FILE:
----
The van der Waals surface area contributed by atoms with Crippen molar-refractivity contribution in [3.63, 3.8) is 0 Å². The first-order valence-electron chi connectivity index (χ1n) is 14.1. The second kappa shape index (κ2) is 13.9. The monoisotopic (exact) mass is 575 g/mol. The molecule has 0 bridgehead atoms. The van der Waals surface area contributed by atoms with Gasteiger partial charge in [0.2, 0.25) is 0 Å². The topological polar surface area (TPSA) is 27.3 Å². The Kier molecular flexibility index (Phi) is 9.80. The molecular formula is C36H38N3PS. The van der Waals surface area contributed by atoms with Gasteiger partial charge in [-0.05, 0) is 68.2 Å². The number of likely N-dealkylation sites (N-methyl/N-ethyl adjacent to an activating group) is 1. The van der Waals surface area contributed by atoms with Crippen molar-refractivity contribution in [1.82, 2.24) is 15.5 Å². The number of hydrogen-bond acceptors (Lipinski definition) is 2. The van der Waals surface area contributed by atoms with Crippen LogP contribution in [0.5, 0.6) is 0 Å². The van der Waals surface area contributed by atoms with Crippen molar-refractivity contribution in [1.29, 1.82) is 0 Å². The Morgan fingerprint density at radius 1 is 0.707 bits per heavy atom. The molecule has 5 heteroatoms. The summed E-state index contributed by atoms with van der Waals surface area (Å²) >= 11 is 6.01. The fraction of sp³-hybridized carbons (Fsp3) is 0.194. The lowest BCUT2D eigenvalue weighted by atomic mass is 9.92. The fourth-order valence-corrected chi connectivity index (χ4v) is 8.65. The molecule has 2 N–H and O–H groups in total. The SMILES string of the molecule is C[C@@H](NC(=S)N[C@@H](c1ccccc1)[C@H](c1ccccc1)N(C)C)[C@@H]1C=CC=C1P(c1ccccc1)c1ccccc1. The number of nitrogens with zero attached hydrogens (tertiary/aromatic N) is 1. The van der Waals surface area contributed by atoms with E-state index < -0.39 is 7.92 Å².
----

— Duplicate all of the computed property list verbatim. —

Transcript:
The van der Waals surface area contributed by atoms with Crippen molar-refractivity contribution in [3.63, 3.8) is 0 Å². The first-order valence-electron chi connectivity index (χ1n) is 14.1. The second kappa shape index (κ2) is 13.9. The monoisotopic (exact) mass is 575 g/mol. The molecule has 0 bridgehead atoms. The van der Waals surface area contributed by atoms with Gasteiger partial charge in [0.2, 0.25) is 0 Å². The topological polar surface area (TPSA) is 27.3 Å². The Kier molecular flexibility index (Phi) is 9.80. The molecular formula is C36H38N3PS. The van der Waals surface area contributed by atoms with Gasteiger partial charge in [-0.05, 0) is 68.2 Å². The number of likely N-dealkylation sites (N-methyl/N-ethyl adjacent to an activating group) is 1. The van der Waals surface area contributed by atoms with Crippen molar-refractivity contribution in [1.82, 2.24) is 15.5 Å². The number of hydrogen-bond acceptors (Lipinski definition) is 2. The van der Waals surface area contributed by atoms with Crippen LogP contribution in [0.5, 0.6) is 0 Å². The van der Waals surface area contributed by atoms with Crippen molar-refractivity contribution in [1.29, 1.82) is 0 Å². The Morgan fingerprint density at radius 1 is 0.707 bits per heavy atom. The molecule has 5 heteroatoms. The summed E-state index contributed by atoms with van der Waals surface area (Å²) >= 11 is 6.01. The fraction of sp³-hybridized carbons (Fsp3) is 0.194. The lowest BCUT2D eigenvalue weighted by atomic mass is 9.92. The fourth-order valence-corrected chi connectivity index (χ4v) is 8.65. The molecule has 2 N–H and O–H groups in total. The SMILES string of the molecule is C[C@@H](NC(=S)N[C@@H](c1ccccc1)[C@H](c1ccccc1)N(C)C)[C@@H]1C=CC=C1P(c1ccccc1)c1ccccc1. The number of nitrogens with zero attached hydrogens (tertiary/aromatic N) is 1. The van der Waals surface area contributed by atoms with E-state index < -0.39 is 7.92 Å².